The S&P 500 managed to gain 0.17% for the week, to close on Friday at 2168.27, despite that the global financial markets were rattled by Deutsche Bank
(NYSE:DB) woes and multiple downgrades of the U.S. economy by Federal Reserve banks. Frankfurt-based Deutsche Bank has been in trouble since the third-quarter 2015, when the bank posted surprise massive losses in its investment banking business and is now facing the prospect of a $14 billion fine from the U.S. Justice Department for its role in underwriting and issuing risky residential-mortgage-backed securities from 2005 to 2007.
The global markets were antsy this week when German Chancellor Angela Merkel told Deutsche Bank CEO John Cryan that she wouldn’t offer political assistance to the bank in the issue with the U.S. Justice Department and a bailout of Deutsche Bank by the German government won't happen either. To make matters worse, the bank’s hedge fund clients began withdrawing excess cash and moved part of their listed derivatives holdings to other firms.
The U.S. economy continues to show signs of a significant slowdown, despite the Commerce Department saying on Thursday that U.S. economic growth was less sluggish than previously thought, but income ticked down. The Commerce Department revised the U.S. second-quarter GDP 2016 in its third estimate to 1.4%, from 1.1% previously, but took down the real gross domestic income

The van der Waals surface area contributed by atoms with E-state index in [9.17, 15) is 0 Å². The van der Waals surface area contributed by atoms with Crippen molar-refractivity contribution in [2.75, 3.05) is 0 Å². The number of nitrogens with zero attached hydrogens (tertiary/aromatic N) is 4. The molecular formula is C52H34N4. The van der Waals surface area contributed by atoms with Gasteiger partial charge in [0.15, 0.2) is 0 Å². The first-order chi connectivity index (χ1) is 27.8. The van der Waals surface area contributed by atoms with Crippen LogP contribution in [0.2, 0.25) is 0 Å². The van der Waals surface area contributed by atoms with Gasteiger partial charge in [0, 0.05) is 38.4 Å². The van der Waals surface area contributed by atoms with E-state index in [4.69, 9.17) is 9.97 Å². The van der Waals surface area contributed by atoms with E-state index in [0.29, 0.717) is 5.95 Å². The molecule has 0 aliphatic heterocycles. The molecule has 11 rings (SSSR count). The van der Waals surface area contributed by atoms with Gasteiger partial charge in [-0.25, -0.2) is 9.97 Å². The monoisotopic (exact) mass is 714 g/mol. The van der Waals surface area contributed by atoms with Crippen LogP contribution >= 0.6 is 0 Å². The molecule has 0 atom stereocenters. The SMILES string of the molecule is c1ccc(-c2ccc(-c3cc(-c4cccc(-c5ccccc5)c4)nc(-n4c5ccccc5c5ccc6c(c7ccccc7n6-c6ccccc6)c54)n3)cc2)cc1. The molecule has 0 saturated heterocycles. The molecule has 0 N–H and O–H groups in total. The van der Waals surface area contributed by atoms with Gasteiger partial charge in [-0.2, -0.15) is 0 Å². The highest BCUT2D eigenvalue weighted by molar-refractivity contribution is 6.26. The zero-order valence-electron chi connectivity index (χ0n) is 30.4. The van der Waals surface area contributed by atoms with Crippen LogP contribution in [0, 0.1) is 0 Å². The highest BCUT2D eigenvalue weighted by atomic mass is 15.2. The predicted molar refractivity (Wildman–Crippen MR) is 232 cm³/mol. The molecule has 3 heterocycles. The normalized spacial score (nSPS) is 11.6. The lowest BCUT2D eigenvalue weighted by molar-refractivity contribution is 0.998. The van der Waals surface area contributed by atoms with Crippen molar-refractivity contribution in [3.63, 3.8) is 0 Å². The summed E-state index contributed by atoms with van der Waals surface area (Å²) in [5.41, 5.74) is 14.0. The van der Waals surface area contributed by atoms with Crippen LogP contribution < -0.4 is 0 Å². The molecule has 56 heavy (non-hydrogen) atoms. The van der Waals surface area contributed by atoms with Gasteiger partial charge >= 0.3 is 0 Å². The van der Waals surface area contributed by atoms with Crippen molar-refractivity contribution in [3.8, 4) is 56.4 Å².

(GDI), used by the Federal Reserve to gauge economic activity based on income to negative 0.2%, from 0.2% previously.
Weak economic data prompted the Federal Reserve Bank of Atlanta to revise its third-quarter 2016 GDP forecast sharply downward, twice during the week for a total of 50 basis points, to 2.4% from the previous 2.9%. The Atlanta Fed cited a mixed durable goods report, released by the U.S. Census Bureau, showing orders were flat in August and weak consumer spending, that fell 0.1%, according to the U.S. Bureau of Economic Analysis (BEA) personal income and outlays report for August. Consumer spending accounts for more than two-thirds of U.S. economic activity. The core U.S. personal consumption expenditure
(PCE) price index rose 1.69% in August, with a 3-month moving average of 1.63%, but remains below the Fed's 2% target rate.
The Atlanta Fed has now reduced its forecast of third-quarter real equipment investment growth from 1.5% to 0.8%, and real investment residential growth from –7.6% to –8.9%, while its forecast of third-quarter real consumer spending growth declined from 3.0% to 2.7%.
Separately, the Federal Reserve Bank of New York knocked 10 basis points off its third-quarter 2016 GDP forecast on Friday, to 2.2% from 2.3% previously, while it kept the fourth-quarter 2016 GDP forecast at 1.2%, citing negative readings of real personal consumption expenditures and single family home sales. Taking the latest New York Fed forecast into account, the pace of U.S. GDP annual growth will be just 1.4% year-on-year, the slowest growth since the end of the deep recession in 2009. The current blue chip consensus U.S. GDP 2016 forecast is 1.8%.